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Elon Musk, chairman and chief executive officer of Tesla Motors, speaks during an event at the company’s headquarters in Palo Alto, California.
Wall Street’s “dean of valuation,” Aswath Damodaran, says he is perplexed over why a cash-burning company like Tesla is choosing debt to raise money over stock.
“There is much to admire in the Tesla story but there is one aspect of the story that I find puzzling, and if I were an equity investor, troubling. It is the way in which Tesla has chosen to, and continues to, finance itself,” Damodaran wrote in a blog post Friday.
Tesla later on Friday raised $1.8 billion, $300 million more than expected, in a bond offering with a 5.3 percent yield.
The company is “trying to woo bond buyers with the same pitch of growth and hope that has been so attractive to equity markets. That suggests that those making the pitch either do not understand how bonds work (that bondholders don’t get to share much in upside but share fully in the downside) or are convinced that there are enough naive bond buyers out there, who think that interest payments can be made with potential and promise,” the professor wrote.
Damodaran added bond issuance doesn’t make sense for the company either. He cited how Tesla has historical losses of more than $4 billion, which negates any tax benefit against profits from debt’s interest payments.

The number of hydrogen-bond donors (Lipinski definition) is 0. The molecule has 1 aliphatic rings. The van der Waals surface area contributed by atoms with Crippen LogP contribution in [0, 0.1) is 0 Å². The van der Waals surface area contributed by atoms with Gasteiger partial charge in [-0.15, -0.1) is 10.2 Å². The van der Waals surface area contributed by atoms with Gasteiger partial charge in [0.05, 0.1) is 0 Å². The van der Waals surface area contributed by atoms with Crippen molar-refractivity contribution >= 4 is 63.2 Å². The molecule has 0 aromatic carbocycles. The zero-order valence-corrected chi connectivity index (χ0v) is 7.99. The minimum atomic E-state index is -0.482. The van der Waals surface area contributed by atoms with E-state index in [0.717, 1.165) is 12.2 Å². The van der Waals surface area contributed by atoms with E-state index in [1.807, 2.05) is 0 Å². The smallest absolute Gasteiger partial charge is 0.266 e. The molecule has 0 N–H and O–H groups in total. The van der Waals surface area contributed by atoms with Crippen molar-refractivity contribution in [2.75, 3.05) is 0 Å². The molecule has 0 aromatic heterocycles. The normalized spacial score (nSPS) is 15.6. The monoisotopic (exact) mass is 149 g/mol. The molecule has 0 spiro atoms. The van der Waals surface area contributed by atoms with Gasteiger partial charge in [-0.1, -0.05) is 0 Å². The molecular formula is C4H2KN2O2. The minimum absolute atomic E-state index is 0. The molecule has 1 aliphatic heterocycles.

In addition, he is concerned added debt gives the company additional liquidity risk.
“While the benefits from debt are low to non-existent, the costs are immense,” he wrote. “The company is still young and losing money, and adding a contractual commitment to make interest payments on top of all of the other capital needs that the company has, strikes me as imprudent, with the possibility that one bad year” could put the company at risk.
Damodaran is a professor of finance at the New York University Stern School of Business. He is widely regarded as the foremost expert in valuing companies and is often referred to as Wall Street’s “dean of valuation.”
The valuation expert increased his fair value estimate for Tesla shares to $192 from $151, representing 46 percent downside from Friday’s close.
Telsa did not immediately respond to a request for comment.